Recent research suggests that the therapeutic alliance and the ability to heal ruptures in the therapeutic relationship are key elements of successful treatment for individuals with personality disorders.  Yet, these patients tend to stimulate strong countertransference reactions that can derail the treatment.  This seminar elucidates common countertransference reactions to each of the personality disorders.  There is also discussion about how to manage these reactions and to use them to better understand the patient and thus, provide better care.

session: 8129

Bipolar Disorder (BD) is a serious mental health problem that typi¬cally creates chaos in an individual’s life, often leading to risky and impulsive behaviors, damaged relation­ship and careers, substance use problems, hospitalization, and even suicide. Based on Sheri Van Dijk’s ground-breaking work on using DBT with Bipolar Disorder, this webinar will briefly review the different types of bipolar disorder and what to look for to help someone get a proper diagnosis and treatment. You’ll also learn about the existing psy­cho-therapies being used to treat bipolar disorder, before looking at the efficacy of Dialectical Behavior Therapy in treating this illness, and a delving more into how to teach some of the DBT skills most pertinent to clients with BD.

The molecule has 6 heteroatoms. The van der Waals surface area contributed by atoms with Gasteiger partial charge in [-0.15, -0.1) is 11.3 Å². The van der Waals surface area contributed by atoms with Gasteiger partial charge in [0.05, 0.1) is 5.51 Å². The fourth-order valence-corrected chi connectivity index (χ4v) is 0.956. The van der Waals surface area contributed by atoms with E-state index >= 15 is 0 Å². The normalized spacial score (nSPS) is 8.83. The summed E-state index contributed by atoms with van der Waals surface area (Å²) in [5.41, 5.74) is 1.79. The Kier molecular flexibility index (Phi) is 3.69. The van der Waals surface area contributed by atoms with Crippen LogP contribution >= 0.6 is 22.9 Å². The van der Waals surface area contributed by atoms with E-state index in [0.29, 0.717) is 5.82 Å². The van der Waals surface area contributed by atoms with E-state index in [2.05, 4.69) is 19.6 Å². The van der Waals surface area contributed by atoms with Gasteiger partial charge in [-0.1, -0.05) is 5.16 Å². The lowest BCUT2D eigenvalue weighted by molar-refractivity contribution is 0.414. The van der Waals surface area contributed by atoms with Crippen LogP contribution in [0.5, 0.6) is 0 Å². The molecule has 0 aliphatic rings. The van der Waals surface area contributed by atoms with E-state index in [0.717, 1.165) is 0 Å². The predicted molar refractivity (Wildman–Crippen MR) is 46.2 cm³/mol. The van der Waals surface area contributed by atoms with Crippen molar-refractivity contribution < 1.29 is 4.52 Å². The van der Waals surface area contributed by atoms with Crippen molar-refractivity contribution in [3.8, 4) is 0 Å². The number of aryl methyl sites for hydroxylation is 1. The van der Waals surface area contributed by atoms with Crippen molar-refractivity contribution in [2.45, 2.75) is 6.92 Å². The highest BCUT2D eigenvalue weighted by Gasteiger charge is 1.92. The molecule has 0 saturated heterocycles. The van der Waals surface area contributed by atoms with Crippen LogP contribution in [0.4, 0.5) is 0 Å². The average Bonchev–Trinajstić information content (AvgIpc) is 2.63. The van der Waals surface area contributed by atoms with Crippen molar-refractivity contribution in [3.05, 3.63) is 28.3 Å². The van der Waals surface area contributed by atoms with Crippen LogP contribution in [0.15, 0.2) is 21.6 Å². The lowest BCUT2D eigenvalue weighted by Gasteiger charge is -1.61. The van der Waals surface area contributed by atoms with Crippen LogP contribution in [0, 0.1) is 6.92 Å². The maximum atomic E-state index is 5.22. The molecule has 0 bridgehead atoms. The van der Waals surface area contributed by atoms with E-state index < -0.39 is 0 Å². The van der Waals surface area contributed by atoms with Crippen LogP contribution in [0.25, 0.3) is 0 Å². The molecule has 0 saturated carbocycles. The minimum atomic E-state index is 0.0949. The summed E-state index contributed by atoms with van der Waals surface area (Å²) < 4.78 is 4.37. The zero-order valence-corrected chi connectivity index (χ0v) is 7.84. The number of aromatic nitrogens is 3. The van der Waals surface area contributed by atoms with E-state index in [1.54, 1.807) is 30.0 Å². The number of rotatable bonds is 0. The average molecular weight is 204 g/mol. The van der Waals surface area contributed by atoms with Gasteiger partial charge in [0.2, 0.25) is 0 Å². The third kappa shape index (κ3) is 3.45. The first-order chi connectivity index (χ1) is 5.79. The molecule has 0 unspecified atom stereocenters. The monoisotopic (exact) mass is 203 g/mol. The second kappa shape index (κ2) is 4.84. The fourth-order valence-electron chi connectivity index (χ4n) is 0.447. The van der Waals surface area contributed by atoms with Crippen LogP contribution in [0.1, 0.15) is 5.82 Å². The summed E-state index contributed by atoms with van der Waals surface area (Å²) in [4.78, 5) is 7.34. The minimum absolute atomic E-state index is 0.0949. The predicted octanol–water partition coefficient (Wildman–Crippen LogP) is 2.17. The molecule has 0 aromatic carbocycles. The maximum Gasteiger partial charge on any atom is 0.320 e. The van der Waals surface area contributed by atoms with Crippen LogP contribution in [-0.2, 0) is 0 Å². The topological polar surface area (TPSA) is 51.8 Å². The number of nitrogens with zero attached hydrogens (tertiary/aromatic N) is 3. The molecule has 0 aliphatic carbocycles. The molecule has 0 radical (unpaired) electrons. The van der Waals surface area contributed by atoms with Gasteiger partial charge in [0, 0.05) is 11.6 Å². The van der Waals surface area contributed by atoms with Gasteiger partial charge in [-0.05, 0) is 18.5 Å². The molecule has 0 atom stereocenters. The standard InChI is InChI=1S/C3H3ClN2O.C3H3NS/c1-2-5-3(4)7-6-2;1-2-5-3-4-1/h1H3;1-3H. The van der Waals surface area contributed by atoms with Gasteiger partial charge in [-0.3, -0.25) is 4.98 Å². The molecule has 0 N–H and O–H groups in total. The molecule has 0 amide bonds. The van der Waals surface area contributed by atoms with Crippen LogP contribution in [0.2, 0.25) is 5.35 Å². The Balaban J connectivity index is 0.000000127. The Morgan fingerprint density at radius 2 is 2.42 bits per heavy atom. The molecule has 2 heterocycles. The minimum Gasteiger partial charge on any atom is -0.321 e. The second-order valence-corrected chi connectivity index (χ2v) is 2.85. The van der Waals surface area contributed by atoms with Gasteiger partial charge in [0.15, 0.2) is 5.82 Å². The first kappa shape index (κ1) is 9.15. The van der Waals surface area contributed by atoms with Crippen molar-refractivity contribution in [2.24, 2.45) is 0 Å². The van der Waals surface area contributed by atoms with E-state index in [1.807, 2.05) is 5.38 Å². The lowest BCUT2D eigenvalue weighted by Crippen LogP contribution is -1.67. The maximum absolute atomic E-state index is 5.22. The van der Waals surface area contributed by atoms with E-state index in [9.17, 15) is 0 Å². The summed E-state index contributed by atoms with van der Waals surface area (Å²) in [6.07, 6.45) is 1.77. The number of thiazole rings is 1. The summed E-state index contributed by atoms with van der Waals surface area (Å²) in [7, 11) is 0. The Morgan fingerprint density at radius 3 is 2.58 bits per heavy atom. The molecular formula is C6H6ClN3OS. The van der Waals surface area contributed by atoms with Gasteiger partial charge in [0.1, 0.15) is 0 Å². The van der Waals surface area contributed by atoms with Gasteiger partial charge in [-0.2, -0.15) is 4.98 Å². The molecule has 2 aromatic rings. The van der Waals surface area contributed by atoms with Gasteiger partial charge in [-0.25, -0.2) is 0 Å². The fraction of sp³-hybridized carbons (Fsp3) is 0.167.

session: 9698

“This was a very clear and coherent presentation. I really like how the presenter kept the audience engaged and how quickly but coherently he went through the information, while answering questions routinely.”-Michelle P., Psychologist, New York

Increasing numbers of adults are seeking out assessment and treatment for ADHD.  However, ADHD is considered to be one of the most misdiagnosed conditions, being prone to both over- and under-diagnosis.  This presentation provides a model for a comprehensive diagnostic assessment of ADHD in adults that can be tailored and used by clinicians in practice to increase diagnostic accuracy.  Issues related to DSM-5 diagnostic criteria for ADHD, presenting symptoms and problems characteristic of ADHD that are not included in the official criteria, the prevalence and persistence of ADHD into adulthood, testing for ADHD, the issue of malingering, as well as telling clients when their difficulties are not consistent with a diagnosis of ADHD will be discussed.

session: 8080